Pakistani mangoes hit UAE shelves

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Pakistani mangoes hit UAE shelves
Mangoes from Pakistan are very popular in the UAE

Dubai - Imports to go up due to bumper crop and traders ready with corrugated cardboard boxes

By Muhammad Riaz Usman

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Published: Sat 28 May 2016, 7:02 PM

Last updated: Mon 6 Jun 2016, 8:44 AM

Pakistani mangoes have hit the UAE markets with the first shipment arriving in Dubai from Karachi on Thursday.
Sindhri and Almas have thus made their way back to Dubai. Sindhri, as evident from its name, is grown in Sindh, is often considered one of the best varieties of mangoes in the world because of its sweetness, golden colour and size.
Importers of Pakistani mangoes, based in Dubai's Al Aweer Fruit Market, said the first shipments were sold out within two days of arrival.
Mohammad Afzal, managing director of Bukhamas Trading Company, who has been importing mangoes from Pakistan to Dubai and Muscat for the last 38 years, said there is a bumper mango crop in Pakistan this year.
"We may be able to increase our exports to the UAE and other GCC countries this year," Afzal said, claiming that his company is one of the major importers of mango stocks from Pakistan in the region.
He said the UAE, especially Dubai, is one of the biggest markets for Pakistani mangoes and his company supplies the fruit to other Gulf countries from its base in Dubai.
With the advent of summer, Indian mangoes Kaser, Rajaputri, Dasheri, Badami and premier brand Alphonso have already captured the fruit shelves of major supermarkets in the UAE.

Chaunsas may not make it to the UAE
It might be a little disappointing for mango fans that Pakistan's premier brand Chaunsa and its other varieties - Safaid Chaunsa and Kala Chaunsa - might not reach the UAE markets this year.
The season of Sindhri will last approximately 45 days, followed by Chaunsa and Fajari until September.
But since the government of Pakistan banned wooden boxes, mangoes are being exported in corrugated cardboard boxes and shipped in refrigerated containers.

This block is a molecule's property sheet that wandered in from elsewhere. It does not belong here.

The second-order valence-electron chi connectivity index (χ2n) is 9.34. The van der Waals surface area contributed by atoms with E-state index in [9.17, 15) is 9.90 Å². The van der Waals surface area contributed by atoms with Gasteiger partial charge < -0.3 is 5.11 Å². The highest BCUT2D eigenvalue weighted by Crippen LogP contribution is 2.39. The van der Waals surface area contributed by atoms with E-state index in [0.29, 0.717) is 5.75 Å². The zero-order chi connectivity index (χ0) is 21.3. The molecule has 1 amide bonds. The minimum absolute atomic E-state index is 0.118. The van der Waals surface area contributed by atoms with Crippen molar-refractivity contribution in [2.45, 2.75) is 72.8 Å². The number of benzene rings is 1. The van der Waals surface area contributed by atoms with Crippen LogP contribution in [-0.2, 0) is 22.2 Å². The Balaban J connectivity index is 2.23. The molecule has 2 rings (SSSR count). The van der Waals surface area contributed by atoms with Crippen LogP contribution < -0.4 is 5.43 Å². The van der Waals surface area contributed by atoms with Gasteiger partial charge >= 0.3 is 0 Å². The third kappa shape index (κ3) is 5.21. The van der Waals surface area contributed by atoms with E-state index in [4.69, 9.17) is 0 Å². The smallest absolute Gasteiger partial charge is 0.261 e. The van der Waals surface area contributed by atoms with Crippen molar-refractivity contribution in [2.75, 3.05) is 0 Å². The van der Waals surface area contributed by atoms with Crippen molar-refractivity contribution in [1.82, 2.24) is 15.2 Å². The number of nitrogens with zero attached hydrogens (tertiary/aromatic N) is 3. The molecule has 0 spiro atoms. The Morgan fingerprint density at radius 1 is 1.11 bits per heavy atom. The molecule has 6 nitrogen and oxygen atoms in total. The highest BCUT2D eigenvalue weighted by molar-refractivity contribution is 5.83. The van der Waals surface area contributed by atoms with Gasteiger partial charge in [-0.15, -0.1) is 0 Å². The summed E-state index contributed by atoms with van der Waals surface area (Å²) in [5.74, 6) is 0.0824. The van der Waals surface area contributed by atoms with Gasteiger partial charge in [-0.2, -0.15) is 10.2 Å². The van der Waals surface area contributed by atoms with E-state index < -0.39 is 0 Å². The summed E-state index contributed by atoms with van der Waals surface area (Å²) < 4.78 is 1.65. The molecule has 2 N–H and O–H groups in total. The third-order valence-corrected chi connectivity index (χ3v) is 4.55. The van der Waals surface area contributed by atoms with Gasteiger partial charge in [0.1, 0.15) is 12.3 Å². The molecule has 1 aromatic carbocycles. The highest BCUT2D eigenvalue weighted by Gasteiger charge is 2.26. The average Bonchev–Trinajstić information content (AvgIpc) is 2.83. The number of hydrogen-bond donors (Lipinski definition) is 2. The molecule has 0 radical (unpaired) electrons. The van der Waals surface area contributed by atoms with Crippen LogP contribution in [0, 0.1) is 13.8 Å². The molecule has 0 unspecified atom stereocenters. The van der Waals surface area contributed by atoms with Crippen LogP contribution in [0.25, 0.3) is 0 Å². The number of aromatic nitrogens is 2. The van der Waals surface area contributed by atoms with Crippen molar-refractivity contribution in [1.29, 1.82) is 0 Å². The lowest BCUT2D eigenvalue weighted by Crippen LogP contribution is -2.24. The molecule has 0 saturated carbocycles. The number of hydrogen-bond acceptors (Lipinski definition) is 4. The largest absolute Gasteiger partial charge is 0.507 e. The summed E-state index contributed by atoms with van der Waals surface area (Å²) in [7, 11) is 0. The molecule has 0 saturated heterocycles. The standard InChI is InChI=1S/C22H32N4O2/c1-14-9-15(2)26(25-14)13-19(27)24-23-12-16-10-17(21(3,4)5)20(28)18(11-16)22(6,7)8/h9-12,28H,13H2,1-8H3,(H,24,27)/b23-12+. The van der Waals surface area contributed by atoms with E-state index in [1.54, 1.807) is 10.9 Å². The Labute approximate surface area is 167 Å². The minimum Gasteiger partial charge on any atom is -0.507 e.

According to Dubai-based traders mangoes need extremely hot weather to be fully ripe. And they should be kept in the open air.
"Open top containers and wooden boxes are ideal for shorter distance exports. It takes 48 hours to reach Dubai from Karachi's Ghas Bandar port. By the time shipment arrives in Dubai in closed containers, the mangoes become fully ripe," they said.
"I doubt, this season, we will be able to import Kala Chaunsa and Safaid Chaunsa because it has the shortest shelf life. Two days in an airconditioned container and corrugated boxes may spoil it. We might import lesser quantity of Chaunsa also," Mohammad Afzal, managing director of Bukhamas Trading Company, said.
After Sindhri, Dasheri, Anwar Ratol, Chaunsa and Kala Chaunsa dominate the UAE's fruits shelves until September.
During the three-month mango season Dubai-based traders import 2.5 million crates through more than 130 ship trips. A crate of Pakistani mangoes weighing eight-10kg comes for Dh25-30 in the wholesale market.
UAE-based traders imported Pakistani mangoes worth $6 million with an approximate share of 32 per cent in the total Pakistani mango exports in 2014.
In 2015, export of Pakistani mangoes to the UAE and other Gulf countries dropped significantly when the Pakistan government banned the use of wood packaging including crates, boxes and cases for storing fruits and vegetables.
Pakistan's Ministry of National Food Security and Research, said the decision was taken amid considering phytosanitary measures since wood can encourage the growth of pests.
Exporters claimed that the sudden ban on wood packaging was the cause of almost 50 per cent decline in mango exports to the UAE and the GCC countries last year. They said since the orders for wooden crates had already been placed, it was impossible for them to repack mangoes in corrugated cartons without raising the prices and delivering the fruit on time. This year the traders are ready with the corrugated cardboard boxes.
Both Indian and Pakistani mangoes dominate the UAE market with almost a 70 per cent share, while products from Kenya, Sudan and Australia serve the rest of the market.

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